JUBA (Reuters) - The capital of South Sudan's main oil-producing region was divided between the army and rebels on Thursday, but the government said it remained committed to peace talks which have stalled this month.
Rebels allied to former vice president Riek Machar on Tuesday attacked Malakal, which lies on the edge of Upper Nile state's oil fields, triggering the fiercest clashes since a January ceasefire and adding to jitters in global oil markets.
International pressure is mounting on the warring factions to return to negotiations, although Western diplomats say in private that mutual recriminations over ceasefire violations raise questions about each side's commitment to talks.
"Malakal is not yet fully calm ... there are pockets of resistance within the town. It is split between the two sides," South Sudan's Information Minister Michael Makuei told Reuters.
Makuei was speaking in the Ethiopian capital, Addis Ababa, where East African states are trying to broker a second round of negotiations between the government and rebels, who have said they control all of Malakal.
"We are here to continue talking despite the aggressive and intolerable (ceasefire)violations," Makuei said. "Ultimately, whenever we are under attack, we will not fold our hands and say we are abiding by the cessation of hostilities."
This week's clashes in the dusty market town, which lies on the banks of the White Nile about 650 km (400 miles) north of the capital Juba, has raised concerns over the security of Upper Nile's oil fields and installations.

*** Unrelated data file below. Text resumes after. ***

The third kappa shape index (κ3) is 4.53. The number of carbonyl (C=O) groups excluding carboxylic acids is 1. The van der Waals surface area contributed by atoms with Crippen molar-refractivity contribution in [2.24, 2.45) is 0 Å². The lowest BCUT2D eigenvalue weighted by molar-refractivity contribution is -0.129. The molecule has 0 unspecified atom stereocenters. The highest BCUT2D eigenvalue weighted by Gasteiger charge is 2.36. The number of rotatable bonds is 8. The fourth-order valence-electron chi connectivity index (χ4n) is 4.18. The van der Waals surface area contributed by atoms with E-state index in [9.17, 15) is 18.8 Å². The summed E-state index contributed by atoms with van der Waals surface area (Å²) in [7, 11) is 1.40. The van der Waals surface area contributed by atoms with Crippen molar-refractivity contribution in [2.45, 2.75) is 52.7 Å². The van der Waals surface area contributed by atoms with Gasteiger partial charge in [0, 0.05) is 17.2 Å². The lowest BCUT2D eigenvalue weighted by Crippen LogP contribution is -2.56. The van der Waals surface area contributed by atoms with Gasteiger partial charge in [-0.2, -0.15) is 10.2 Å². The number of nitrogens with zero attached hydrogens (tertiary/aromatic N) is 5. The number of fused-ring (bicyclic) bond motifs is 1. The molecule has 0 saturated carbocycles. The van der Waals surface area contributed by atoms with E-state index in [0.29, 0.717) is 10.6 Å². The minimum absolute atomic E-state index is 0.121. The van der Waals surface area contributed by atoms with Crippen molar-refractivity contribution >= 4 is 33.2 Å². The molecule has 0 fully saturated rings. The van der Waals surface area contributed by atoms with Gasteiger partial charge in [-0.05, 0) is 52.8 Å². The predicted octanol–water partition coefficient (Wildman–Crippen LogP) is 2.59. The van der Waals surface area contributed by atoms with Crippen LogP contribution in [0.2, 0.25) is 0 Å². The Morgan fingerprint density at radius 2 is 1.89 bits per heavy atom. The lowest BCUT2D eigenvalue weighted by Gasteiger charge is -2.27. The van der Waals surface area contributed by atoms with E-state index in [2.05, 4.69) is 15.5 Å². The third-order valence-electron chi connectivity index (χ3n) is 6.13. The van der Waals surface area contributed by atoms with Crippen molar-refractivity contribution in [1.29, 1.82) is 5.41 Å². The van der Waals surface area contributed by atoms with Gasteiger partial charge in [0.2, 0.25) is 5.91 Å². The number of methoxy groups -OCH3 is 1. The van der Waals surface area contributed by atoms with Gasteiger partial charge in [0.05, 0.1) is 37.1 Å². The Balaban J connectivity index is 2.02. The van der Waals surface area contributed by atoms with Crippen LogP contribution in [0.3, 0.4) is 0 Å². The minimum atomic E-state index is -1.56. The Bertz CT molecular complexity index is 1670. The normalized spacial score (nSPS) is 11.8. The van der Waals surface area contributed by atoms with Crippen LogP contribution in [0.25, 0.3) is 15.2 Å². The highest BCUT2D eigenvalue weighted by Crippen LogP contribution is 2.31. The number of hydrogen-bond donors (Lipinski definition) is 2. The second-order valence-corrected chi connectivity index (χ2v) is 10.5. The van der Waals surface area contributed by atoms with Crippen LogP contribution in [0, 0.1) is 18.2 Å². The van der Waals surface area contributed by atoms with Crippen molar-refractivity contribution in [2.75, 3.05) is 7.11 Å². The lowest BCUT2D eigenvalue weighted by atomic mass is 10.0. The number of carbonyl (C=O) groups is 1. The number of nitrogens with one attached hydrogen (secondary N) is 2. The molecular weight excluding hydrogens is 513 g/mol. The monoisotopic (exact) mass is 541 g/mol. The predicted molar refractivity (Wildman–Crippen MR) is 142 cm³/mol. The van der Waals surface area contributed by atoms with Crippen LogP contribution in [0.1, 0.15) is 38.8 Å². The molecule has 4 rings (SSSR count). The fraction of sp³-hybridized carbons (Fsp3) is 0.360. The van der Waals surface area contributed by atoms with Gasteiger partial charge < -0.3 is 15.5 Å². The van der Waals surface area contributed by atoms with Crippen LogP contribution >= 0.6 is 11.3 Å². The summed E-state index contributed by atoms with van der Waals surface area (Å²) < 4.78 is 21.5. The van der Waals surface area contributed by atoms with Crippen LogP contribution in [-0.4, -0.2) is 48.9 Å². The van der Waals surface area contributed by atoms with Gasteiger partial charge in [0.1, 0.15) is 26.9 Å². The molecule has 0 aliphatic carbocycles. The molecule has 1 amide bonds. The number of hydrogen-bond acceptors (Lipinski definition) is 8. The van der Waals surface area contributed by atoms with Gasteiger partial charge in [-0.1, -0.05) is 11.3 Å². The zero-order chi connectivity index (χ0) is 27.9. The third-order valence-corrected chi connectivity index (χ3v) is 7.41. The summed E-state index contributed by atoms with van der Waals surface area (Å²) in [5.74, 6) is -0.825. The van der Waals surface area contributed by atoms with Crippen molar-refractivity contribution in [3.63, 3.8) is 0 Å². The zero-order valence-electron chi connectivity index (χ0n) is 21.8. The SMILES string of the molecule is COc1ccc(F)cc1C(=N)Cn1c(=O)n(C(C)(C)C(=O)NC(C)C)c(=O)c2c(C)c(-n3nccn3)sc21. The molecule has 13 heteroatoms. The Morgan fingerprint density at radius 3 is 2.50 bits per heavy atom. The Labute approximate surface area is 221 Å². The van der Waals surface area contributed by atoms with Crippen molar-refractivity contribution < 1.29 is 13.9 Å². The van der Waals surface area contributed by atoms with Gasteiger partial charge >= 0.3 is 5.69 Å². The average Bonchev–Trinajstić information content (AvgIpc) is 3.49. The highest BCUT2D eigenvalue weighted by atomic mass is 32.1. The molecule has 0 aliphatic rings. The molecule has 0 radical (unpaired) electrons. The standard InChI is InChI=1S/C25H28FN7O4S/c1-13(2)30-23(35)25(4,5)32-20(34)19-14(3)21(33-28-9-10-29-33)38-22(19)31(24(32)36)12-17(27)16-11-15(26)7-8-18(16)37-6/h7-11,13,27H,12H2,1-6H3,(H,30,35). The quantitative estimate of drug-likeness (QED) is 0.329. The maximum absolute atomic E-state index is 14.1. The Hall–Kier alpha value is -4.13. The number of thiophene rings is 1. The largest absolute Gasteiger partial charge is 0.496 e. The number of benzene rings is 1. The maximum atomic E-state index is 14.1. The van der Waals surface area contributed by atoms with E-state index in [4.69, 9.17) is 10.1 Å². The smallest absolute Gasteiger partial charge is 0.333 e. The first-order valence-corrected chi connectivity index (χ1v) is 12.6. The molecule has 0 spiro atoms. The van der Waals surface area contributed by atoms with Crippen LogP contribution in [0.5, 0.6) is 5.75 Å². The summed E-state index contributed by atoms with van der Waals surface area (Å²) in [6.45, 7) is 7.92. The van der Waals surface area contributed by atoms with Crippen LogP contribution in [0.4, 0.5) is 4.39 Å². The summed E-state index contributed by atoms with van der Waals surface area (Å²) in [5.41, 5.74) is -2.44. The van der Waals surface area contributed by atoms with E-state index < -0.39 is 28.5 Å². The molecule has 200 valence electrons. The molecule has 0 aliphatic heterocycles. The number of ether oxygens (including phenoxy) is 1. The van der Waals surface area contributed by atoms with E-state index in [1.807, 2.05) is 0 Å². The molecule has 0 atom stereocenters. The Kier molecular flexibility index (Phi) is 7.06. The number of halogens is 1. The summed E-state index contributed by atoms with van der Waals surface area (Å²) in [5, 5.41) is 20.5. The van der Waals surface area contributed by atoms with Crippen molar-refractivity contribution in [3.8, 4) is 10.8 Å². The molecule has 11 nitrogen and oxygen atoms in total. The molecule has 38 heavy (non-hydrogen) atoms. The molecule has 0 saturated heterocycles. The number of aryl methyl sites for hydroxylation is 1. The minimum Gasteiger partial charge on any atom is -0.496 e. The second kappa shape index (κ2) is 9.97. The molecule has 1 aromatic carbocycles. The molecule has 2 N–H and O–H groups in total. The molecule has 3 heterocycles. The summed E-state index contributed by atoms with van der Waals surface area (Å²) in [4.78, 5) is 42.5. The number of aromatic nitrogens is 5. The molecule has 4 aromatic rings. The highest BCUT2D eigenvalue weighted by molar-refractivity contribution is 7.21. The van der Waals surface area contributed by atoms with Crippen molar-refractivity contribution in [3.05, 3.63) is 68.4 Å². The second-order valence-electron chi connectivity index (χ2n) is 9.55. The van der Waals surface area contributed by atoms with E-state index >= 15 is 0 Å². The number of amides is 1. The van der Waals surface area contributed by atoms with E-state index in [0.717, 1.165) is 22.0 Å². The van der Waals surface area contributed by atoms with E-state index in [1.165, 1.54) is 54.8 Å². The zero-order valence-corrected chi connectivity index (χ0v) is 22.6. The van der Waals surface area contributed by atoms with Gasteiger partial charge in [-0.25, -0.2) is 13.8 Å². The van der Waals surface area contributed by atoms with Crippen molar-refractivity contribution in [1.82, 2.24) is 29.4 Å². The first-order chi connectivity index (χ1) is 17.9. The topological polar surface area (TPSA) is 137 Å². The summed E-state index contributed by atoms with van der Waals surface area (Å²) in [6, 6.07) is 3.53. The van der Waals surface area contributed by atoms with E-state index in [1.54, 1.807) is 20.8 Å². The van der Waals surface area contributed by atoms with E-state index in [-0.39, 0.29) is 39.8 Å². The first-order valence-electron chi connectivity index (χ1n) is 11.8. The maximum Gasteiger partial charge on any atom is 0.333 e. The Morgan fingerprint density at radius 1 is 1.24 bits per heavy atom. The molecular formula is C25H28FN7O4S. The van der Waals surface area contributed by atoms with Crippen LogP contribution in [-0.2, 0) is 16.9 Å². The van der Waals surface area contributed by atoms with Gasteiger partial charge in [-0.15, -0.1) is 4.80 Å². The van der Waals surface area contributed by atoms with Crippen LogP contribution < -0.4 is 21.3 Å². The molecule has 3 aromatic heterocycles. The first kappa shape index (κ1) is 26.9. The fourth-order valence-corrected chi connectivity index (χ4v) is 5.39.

Global oil prices have been supported in part because of the conflict in South Sudan. The Juba government says it has already cut output by about a fifth to around 200,000 barrels per day, though analysts say the departure of foreign technical staff and the continued fighting mean the real figure may be lower.
Malakal lies about 140 km (90 miles) from an oil complex where a key crude processing facility is situated. Upper Nile is the only state pumping oil after production in neighboring Bentiu was suspended earlier in the conflict.
Diplomats say the latest violence has cast doubts over the peace talks which have already been delayed by rebel demands for the release of four remaining political detainees and the withdrawal of Ugandan troops from the country.
The Juba government says it is frustrated that the international community has not been harder in its criticism of the rebels following the assault on Malakal.
"How long will these rebels continue to act as the spoilt child of the international community?" presidential spokesman Ateny Wek Ateny said.
Thousands of people have been killed and more than 800,000 have fled their homes since fighting began two months ago, triggered by a power struggle between President Salva Kiir and Machar, his former deputy whom he sacked in July.
The United States said on Wednesday it was deeply concerned by the fighting in and around Malakal, which it called a blatant violation of the cessation of hostilities agreement.
One aid worker said on Wednesday that rebels controlled areas around the U.N. compound in Malakal, where tens of thousands of civilians are seeking refuge, and the town's ramshackle airport.
The government has accused the rebels of receiving support from outside, but has not publicly identified the source it believes has assisted the rebel forces.
Additional reporting by Lesley Wroughton in Washington and Aaron Maasho in Addis Ababa; Writing by Richard Lough; Editing by Jon Boyle